Coercive mediation – why it is a way of life for bilateral monopolies in Russia?

March 2019

CPI Europe Column edited by Anna Tzanaki (Competition Policy International) & Juan Delgado (Global Economics Group) presents:

Coercive mediation – why it is a way of life for bilateral monopolies in Russia? By Kirill V. Dozmarov (ART DE LEX Law Firm)1

Introduction

The simple model of an abstract market, where only one buyer and one seller are present, considers the internal conflict of a bilateral monopoly. It is shown in this article how to solve the problem of confrontation between a monopolist and a monopsonist with the help of mediation, which is carried out by the antimonopoly body in Russia. A prospective option of such a procedure has been proposed, which will allow the parties to reach a mutually beneficial compromise and avoid sanctions for violating competition law, while the regulator would not only restore the balance of interests between market participants but also defend the public interest of the state and society.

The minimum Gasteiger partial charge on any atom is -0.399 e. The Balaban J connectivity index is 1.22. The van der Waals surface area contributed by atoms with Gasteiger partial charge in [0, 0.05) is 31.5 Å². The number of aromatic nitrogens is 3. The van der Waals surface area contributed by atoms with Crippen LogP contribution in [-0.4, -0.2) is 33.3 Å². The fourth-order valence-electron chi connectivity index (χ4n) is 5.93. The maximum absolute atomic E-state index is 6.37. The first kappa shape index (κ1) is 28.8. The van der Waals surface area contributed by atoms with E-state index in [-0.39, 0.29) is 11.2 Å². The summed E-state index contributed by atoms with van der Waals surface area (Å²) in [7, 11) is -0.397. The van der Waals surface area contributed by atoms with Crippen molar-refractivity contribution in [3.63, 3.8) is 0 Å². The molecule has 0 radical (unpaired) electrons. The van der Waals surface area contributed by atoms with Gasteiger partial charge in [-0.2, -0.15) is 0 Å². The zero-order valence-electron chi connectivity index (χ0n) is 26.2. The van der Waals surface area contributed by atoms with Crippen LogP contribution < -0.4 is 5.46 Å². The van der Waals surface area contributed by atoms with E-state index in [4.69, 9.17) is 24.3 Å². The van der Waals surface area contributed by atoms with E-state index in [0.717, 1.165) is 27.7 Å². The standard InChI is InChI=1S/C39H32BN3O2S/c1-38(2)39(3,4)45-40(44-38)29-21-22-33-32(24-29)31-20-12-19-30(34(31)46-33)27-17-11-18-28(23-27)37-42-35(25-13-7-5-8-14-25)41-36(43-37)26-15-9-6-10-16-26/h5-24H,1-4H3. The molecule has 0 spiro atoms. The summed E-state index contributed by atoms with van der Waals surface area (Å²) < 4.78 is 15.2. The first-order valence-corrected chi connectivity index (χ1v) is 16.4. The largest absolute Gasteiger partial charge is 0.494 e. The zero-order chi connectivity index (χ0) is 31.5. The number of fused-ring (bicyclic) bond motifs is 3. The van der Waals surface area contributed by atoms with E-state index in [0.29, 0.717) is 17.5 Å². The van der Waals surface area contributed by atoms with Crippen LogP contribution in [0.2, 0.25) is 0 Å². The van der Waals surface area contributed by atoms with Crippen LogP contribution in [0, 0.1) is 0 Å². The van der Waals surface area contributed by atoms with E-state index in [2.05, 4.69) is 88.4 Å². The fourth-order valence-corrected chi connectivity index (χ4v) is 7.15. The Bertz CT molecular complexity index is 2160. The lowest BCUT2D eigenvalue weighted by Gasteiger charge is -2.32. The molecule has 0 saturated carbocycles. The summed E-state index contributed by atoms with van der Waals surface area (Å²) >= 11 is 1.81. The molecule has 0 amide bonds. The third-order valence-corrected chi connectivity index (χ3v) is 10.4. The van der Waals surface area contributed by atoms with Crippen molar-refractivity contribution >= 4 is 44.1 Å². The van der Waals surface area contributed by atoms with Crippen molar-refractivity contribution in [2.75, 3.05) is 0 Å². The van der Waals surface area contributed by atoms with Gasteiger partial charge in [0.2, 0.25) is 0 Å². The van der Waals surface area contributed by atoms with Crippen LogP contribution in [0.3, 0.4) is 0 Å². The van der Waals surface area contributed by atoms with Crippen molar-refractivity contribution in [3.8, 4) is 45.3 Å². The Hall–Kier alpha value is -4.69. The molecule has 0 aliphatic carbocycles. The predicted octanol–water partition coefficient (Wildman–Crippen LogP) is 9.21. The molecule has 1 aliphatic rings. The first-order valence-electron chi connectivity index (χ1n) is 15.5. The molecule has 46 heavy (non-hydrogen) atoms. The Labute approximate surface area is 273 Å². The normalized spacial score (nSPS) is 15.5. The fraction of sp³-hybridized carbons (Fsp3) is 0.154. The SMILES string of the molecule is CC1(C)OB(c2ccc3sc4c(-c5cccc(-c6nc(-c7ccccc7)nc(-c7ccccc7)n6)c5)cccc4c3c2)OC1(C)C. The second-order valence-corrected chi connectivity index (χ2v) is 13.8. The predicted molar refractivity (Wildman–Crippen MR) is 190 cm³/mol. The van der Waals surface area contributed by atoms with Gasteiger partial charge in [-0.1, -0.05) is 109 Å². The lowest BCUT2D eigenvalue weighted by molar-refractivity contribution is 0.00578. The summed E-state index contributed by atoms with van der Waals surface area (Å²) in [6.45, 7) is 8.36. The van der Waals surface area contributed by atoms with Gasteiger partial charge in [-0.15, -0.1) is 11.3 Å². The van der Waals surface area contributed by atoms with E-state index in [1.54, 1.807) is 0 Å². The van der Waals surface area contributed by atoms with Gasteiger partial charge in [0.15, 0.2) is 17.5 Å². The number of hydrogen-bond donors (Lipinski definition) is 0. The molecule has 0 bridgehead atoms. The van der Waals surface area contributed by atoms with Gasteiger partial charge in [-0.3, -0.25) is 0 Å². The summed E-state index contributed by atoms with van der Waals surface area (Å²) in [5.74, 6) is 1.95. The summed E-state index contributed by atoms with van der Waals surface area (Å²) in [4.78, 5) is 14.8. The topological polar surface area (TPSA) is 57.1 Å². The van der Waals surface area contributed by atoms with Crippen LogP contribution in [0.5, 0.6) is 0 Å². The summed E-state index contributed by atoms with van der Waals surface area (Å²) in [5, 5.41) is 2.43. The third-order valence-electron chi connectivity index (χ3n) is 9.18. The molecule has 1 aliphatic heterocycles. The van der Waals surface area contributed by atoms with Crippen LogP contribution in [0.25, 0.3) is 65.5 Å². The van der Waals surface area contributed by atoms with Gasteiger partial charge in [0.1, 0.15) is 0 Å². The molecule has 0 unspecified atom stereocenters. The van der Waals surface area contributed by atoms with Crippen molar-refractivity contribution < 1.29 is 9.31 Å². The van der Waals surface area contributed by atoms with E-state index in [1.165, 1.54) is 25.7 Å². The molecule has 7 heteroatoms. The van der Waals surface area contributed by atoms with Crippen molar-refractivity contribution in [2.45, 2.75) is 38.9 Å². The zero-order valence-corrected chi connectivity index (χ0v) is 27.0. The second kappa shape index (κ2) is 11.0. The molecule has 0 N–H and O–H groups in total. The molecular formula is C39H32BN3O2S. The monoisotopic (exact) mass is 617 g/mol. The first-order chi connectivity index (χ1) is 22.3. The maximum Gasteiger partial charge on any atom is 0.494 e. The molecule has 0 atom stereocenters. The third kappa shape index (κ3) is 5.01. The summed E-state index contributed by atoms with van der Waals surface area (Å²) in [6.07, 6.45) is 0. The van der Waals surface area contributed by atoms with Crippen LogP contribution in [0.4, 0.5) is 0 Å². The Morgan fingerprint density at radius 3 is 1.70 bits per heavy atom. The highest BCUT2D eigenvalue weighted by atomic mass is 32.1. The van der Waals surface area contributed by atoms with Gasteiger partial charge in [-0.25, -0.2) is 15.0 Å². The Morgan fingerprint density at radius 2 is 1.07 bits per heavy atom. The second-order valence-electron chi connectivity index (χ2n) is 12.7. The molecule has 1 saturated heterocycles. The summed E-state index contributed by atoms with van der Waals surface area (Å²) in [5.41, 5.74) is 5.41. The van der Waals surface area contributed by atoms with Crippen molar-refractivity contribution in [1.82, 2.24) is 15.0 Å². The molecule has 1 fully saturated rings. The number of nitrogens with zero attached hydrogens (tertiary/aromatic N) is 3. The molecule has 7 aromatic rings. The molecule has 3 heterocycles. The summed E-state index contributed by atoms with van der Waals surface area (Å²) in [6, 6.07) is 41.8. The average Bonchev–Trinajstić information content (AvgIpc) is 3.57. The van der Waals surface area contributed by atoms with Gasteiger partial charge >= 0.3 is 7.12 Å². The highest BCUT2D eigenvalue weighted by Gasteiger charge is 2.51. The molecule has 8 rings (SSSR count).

The nature of conflict

During 2015-2018, in the Russian Federation, the Federal Antimonopoly Service (“FAS Russia”) has been confronted with a number of cases related to conflicts between a monopolist and a monopsonist in the markets of metal, petrochemistry, coal and many others. The ’90s economic reforms and the dismantling of the USSR led to a one-time establishment of enormous market concentration and predetermined a monopoly (or oligopoly) position for the overwhelming majority of large enterprises, passin…

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